We describe a new approach to automatic dialect and accent recognition which exceeds state-of-the-art performance in three recognition tasks. This approach improves the accuracy and substantially lower the time complexity of our earlier phoneticbased kernel approach for dialect recognition. In contrast to state-of-the-art acoustic-based systems, our approach employs phone labels and segmentation to constrain the acoustic models. Given a speaker's utterance, we first obtain phone hypotheses using a phone recognizer and then extract GMM-supervectors for each phone type, effectively summarizing the speaker's phonetic characteristics in a single vector of phone-type supervectors. Using these vectors, we design a kernel function that computes the phonetic similarities between pairs of utterances to train SVM classifiers to identify dialects. Comparing this approach to the state-of-the-art, we obtain a 12.9% relative improvement in EER on Arabic dialects, and a 17.9% relative improvement for American vs. Indian English dialects. We also see a 53.5% relative improvement over a GMM-UBM on American Southern vs. Non-Southern English.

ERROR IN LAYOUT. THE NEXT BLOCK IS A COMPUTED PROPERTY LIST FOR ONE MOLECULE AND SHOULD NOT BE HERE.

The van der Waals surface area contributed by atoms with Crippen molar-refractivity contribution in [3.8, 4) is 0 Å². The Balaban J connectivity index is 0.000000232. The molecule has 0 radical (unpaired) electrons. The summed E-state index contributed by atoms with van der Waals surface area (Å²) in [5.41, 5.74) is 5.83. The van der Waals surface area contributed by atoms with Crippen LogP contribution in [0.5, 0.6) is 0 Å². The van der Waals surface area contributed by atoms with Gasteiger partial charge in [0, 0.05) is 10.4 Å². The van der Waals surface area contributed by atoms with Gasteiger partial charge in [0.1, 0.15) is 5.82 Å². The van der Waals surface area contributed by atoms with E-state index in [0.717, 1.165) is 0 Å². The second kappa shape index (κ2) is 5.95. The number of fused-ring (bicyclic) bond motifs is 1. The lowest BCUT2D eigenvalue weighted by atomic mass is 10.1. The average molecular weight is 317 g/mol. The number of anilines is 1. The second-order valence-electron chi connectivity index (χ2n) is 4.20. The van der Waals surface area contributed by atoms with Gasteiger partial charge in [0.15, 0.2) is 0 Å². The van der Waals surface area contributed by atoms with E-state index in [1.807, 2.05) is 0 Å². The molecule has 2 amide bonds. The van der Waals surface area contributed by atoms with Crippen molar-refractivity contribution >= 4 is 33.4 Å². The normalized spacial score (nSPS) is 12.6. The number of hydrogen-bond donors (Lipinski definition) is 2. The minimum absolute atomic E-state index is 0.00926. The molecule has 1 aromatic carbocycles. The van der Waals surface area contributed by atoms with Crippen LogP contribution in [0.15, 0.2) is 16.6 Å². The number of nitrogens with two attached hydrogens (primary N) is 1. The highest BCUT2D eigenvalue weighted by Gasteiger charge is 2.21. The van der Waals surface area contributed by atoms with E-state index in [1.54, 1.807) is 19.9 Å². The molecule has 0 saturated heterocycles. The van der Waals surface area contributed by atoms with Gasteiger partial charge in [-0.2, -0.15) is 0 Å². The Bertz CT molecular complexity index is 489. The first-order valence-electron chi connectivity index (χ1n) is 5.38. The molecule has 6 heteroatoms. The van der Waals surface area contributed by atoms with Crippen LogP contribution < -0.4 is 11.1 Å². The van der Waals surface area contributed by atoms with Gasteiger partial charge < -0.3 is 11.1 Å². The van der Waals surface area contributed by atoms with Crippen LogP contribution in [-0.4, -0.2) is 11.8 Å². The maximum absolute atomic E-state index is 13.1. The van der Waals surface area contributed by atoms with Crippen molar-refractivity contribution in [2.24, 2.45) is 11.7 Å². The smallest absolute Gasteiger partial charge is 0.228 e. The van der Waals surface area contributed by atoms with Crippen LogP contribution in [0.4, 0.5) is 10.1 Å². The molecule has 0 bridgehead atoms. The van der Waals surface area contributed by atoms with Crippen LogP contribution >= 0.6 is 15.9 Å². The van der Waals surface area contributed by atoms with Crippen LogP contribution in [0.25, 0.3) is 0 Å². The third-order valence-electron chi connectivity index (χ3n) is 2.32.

Bibliographic reference. Biadsy, Fadi / Hirschberg, Julia / Ellis, Daniel P. W. (2011): "Dialect and accent recognition using phonetic-segmentation supervectors", In INTERSPEECH-2011, 745-748.